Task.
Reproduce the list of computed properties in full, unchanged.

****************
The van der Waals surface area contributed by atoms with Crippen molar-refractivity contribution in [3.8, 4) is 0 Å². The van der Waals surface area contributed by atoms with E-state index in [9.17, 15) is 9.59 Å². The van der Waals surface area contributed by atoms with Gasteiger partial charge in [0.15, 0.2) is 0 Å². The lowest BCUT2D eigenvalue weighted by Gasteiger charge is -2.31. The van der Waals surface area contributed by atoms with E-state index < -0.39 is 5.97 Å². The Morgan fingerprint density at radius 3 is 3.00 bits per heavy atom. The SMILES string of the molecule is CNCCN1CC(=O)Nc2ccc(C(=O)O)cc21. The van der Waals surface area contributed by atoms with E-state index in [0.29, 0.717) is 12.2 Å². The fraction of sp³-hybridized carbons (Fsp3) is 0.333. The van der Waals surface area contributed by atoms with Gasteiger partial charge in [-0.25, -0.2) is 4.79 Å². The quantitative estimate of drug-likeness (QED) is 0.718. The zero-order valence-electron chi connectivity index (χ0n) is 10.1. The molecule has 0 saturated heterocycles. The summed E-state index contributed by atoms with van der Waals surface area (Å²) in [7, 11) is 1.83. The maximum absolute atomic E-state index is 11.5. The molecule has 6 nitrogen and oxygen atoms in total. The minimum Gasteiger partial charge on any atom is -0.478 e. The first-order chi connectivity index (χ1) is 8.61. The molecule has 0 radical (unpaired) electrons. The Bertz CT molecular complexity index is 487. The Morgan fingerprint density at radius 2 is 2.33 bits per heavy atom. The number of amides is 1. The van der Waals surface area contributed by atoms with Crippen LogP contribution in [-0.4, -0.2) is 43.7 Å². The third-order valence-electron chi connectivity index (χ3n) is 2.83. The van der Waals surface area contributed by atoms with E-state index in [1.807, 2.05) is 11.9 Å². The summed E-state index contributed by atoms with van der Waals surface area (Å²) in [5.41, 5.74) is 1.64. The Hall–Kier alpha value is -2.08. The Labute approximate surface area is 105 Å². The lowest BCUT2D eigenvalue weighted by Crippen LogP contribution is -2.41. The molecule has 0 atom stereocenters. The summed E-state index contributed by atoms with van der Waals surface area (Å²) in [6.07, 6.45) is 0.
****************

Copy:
The van der Waals surface area contributed by atoms with Crippen molar-refractivity contribution in [3.8, 4) is 0 Å². The van der Waals surface area contributed by atoms with E-state index in [9.17, 15) is 9.59 Å². The van der Waals surface area contributed by atoms with Gasteiger partial charge in [0.15, 0.2) is 0 Å². The lowest BCUT2D eigenvalue weighted by Gasteiger charge is -2.31. The van der Waals surface area contributed by atoms with E-state index < -0.39 is 5.97 Å². The Morgan fingerprint density at radius 3 is 3.00 bits per heavy atom. The SMILES string of the molecule is CNCCN1CC(=O)Nc2ccc(C(=O)O)cc21. The van der Waals surface area contributed by atoms with E-state index in [0.29, 0.717) is 12.2 Å². The fraction of sp³-hybridized carbons (Fsp3) is 0.333. The van der Waals surface area contributed by atoms with Gasteiger partial charge in [-0.25, -0.2) is 4.79 Å². The quantitative estimate of drug-likeness (QED) is 0.718. The zero-order valence-electron chi connectivity index (χ0n) is 10.1. The molecule has 0 saturated heterocycles. The summed E-state index contributed by atoms with van der Waals surface area (Å²) in [7, 11) is 1.83. The maximum absolute atomic E-state index is 11.5. The molecule has 6 nitrogen and oxygen atoms in total. The minimum Gasteiger partial charge on any atom is -0.478 e. The first-order chi connectivity index (χ1) is 8.61. The molecule has 0 radical (unpaired) electrons. The Bertz CT molecular complexity index is 487. The Morgan fingerprint density at radius 2 is 2.33 bits per heavy atom. The number of amides is 1. The van der Waals surface area contributed by atoms with Crippen LogP contribution in [-0.4, -0.2) is 43.7 Å². The third-order valence-electron chi connectivity index (χ3n) is 2.83. The van der Waals surface area contributed by atoms with E-state index in [1.807, 2.05) is 11.9 Å². The summed E-state index contributed by atoms with van der Waals surface area (Å²) in [5.41, 5.74) is 1.64. The Hall–Kier alpha value is -2.08. The Labute approximate surface area is 105 Å². The lowest BCUT2D eigenvalue weighted by Crippen LogP contribution is -2.41. The molecule has 0 atom stereocenters. The summed E-state index contributed by atoms with van der Waals surface area (Å²) in [6.07, 6.45) is 0.